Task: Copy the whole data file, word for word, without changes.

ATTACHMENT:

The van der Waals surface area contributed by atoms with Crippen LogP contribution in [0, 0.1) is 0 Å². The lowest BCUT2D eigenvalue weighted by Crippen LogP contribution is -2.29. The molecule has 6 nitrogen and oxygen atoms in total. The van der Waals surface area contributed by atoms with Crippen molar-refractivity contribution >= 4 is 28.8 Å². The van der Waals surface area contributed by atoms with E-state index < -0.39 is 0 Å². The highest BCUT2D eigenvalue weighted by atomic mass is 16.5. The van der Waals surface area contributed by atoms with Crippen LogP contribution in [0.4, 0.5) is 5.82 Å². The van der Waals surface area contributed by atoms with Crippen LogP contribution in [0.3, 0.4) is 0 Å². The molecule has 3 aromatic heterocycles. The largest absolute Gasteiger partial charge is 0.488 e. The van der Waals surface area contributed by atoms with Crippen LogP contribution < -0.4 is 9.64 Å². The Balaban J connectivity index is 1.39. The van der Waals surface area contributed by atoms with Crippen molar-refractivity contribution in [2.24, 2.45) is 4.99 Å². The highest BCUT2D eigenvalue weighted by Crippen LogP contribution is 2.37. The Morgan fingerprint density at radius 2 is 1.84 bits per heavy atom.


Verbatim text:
The van der Waals surface area contributed by atoms with Crippen LogP contribution in [0, 0.1) is 0 Å². The lowest BCUT2D eigenvalue weighted by Crippen LogP contribution is -2.29. The molecule has 6 nitrogen and oxygen atoms in total. The van der Waals surface area contributed by atoms with Crippen molar-refractivity contribution >= 4 is 28.8 Å². The van der Waals surface area contributed by atoms with E-state index < -0.39 is 0 Å². The highest BCUT2D eigenvalue weighted by atomic mass is 16.5. The van der Waals surface area contributed by atoms with Crippen LogP contribution in [0.4, 0.5) is 5.82 Å². The van der Waals surface area contributed by atoms with Crippen LogP contribution in [0.3, 0.4) is 0 Å². The molecule has 3 aromatic heterocycles. The largest absolute Gasteiger partial charge is 0.488 e. The van der Waals surface area contributed by atoms with Crippen LogP contribution < -0.4 is 9.64 Å². The Balaban J connectivity index is 1.39. The van der Waals surface area contributed by atoms with Crippen molar-refractivity contribution in [2.24, 2.45) is 4.99 Å². The highest BCUT2D eigenvalue weighted by Crippen LogP contribution is 2.37. The Morgan fingerprint density at radius 2 is 1.84 bits per heavy atom.